With the valued cooperation of several large quantity surveying consultancies in Hong Kong SAR and Mainland China, 26 project cost plans were eventually attained and used to perform all the necessary calculations to determine EE. They were effectively a random sample of recent Hong Kong projects. The cost plans comprised 14 new-build projects and 12 refurbished projects. Of the 14 new-build, all of which were designated as high-quality residential apartments by the consultants, two were actually low-rise residential projects. They were treated as outliers as they were less efficient in key elements such as foundations, roof and external envelope and hence hadmuch higher Cost/CFA values. Of the 12 refurbished projects, all of which were designated as high quality low/medium-rise office space except one high quality high-rise apartment, only seven involved significant structural work. Unfortunately, fourprojects involved mainly decorative upgrades. One of the refurbished office projects had to be rejected as it was confined to façade replacement and did not relate to a measurable floor area at all.

Tables 3 and 4 list the results of the new-build and refurbished projects for Hong Kong respectively. Projects 4, 10, 21 and 24-26 were later excluded as outliers, and Project 23 was rejected since it could not be used. That left 19 projects for further analysis.

Table 3 New-build projects (Hong Kong)
1 25,477 588 362,195 14.22 836 23,093
2 107,663 3,750 1,181,816 10.98 645 34,835
3 19,735 748 222,860 11.29 664 37,880
4 17,901 1,097 257,327 14.38 845 61,271 low-rise
5 164,533 4,827 1,910,130 11.61 682 29,339
6 384,137 14,165 4,430,499 11.53 678 36,875
7 53,969 2,000 723,626 13.41 788 37,067
8 240,846 6,963 2,929,006 12.16 715 28,912
9 146,775 6,689 2,644,634 18.02 1,059 45,574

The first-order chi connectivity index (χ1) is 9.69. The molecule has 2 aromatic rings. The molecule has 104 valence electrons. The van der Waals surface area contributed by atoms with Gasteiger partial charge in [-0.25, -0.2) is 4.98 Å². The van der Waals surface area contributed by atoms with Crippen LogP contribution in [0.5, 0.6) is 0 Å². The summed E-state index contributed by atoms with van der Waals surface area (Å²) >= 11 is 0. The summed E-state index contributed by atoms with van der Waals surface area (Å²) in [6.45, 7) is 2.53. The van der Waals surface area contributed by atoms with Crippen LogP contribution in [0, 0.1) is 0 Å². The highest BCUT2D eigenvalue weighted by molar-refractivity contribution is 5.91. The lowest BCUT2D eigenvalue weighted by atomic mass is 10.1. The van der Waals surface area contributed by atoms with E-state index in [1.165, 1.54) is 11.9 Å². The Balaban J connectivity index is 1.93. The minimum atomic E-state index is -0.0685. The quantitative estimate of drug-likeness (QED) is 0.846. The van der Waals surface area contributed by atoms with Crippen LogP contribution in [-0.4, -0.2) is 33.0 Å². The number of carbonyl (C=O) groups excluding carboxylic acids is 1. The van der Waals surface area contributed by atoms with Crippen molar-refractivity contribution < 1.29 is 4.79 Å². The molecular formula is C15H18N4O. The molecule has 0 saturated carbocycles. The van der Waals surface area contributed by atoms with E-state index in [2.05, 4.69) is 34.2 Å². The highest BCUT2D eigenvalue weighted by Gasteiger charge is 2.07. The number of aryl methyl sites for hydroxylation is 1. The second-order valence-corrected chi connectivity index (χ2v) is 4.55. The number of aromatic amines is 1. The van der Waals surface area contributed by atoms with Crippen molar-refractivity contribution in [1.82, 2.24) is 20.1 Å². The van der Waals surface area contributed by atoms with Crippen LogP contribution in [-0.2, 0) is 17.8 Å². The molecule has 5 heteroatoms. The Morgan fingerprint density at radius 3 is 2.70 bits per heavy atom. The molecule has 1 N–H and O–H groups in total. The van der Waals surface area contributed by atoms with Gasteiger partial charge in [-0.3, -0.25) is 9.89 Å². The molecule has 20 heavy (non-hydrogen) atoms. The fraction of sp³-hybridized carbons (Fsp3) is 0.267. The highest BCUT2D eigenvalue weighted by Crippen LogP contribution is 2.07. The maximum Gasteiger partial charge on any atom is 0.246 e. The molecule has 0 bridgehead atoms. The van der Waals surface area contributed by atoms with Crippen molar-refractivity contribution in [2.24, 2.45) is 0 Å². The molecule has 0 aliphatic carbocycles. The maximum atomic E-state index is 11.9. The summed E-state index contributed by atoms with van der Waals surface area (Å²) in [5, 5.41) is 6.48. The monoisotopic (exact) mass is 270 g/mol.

10 15,785 1,236 235,325 14.91 876 78,277 low-rise
11 48,496 2,113 533,310 11.00 646 43,570
12 74,292 2,532 968,524 13.04 766 34,086
13 192,047 6,749 2,439,680 12.70 747 35,145
14 179,725 6,365 2,170,321 12.08 710 35,415
Mean: 12.95 761 40,096
CFA = construction floor area (m2)
Cost = HKD (millions)
EE = embodied energy (GJ)
EC = embodied carbon (kgCO2e)
EE>EC conversion = 58.78 kgCO2e/GJ

Table 4 Refurbished projects (Hong Kong)
15 23,161 253 115,684 4.99 294 10,905
16 28,150 992 257,119 9.13 537 35,236
17 2,900 158 26,009 8.97 527 54,410
18 4,712 107 38,376 8.14 479 22,784
19 4,800 64 46,299 9.65 567 13,300
20 24,490 571 183,204 7.48 440 23,316
21 275 3 2,095 7.62 448 11,891 decorative
22 18,294 577 203,727 11.14 655 31,557
23 n/a 71 4,199 n/a n/a n/a façade
24 610 3 3,485 5.71 336 5,082 decorative
25 10,155 13 70,617 6.95 409 1,325 decorative
26 4,010 35 29,741 7.42 436 8,728 decorative
Mean: 7.93 466 19,867
CFA = construction floor area (m2)
Cost = HKD (millions)
EE = embodied energy (GJ)
EC = embodied carbon (kgCO2e)
EE>EC conversion = 58.78 kgCO2e/GJ

Thanks to the cooperation of the original researcher, the Melbourne dataset was split into 19 new-build and 11 refurbished projects. EC was computed by multiplying values of EE by 65.07 kgCO2e/GJ, using information sourced from Langston (2015). Tables 5 and 6 list the results of these new-build and refurbished projects respectively. No outliers were evident.

Table 5 New-build projects (Melbourne)
1 1,409 4 26,742 18.98 1,235 2,887
3 1,791 5 36,679 20.48 1,333 2,867
4 2,543 8 60,326 23.72 1,544 3,164
6 6,761 26 154,157 22.80 1,484 3,799
7 328 1 7,275 22.18 1,443 2,212
8 1,223 3 21,397 17.50 1,138 2,147
11 249 1 5,991 24.06 1,566 2,923
12 635 2 15,696 25.11 1,634 3,449
13 2,696 6 49,445 18.34 1,193 2,040
14 2,790 11 62,048 22.24 1,447 3,797
16 378 2 9,261 24.50 1,594 4,008
18 5,412 7 105,937 19.57 1,274 1,378
19 4,281 17 112,160 26.20 1,705 4,043
20 787 2 18,322 23.28 1,515 3,135
21 1,159 4 28,008 24.17 1,572 3,571
24 10,565 47 263,068 24.90 1,620 4,461
28 2,502 8 57,218 22.87 1,488 3,121
29 5,223 17 96,058 18.39 1,197 3,325
30 3,649 12 78,622 21.55 1,402 3,233
Mean: 22.15 1,441 3,135
GFA = gross floor area (m2) – similar to CFA
Cost = AUD (millions)
EE = embodied energy (GJ)
EC = embodied carbon (kgCO2e)
EE→EC conversion = 65.07 kgCO2e/GJ

Table 6 Refurbished projects (Melbourne)
2 450 2 9,571 21.27 1,384 3,595
5 528 1 9,558 18.10 1,178 2,150
9 3,278 16 77,893 23.76 1,546 4,849
10 3,760 20 96,512 25.67 1,670 5,362
15 5,677 22 134,281 23.65 1,539 3,945
17 652 2 10,405 15.96 1,038 2,691
22 12,930 60 286,656 22.17 1,443 4,678
23 18,821 56 260,255 13.83 900 2,983
25 4,704 23 121,541 25.84 1,681 4,958
26 1,345 4 24,983 18.57 1,209 3,043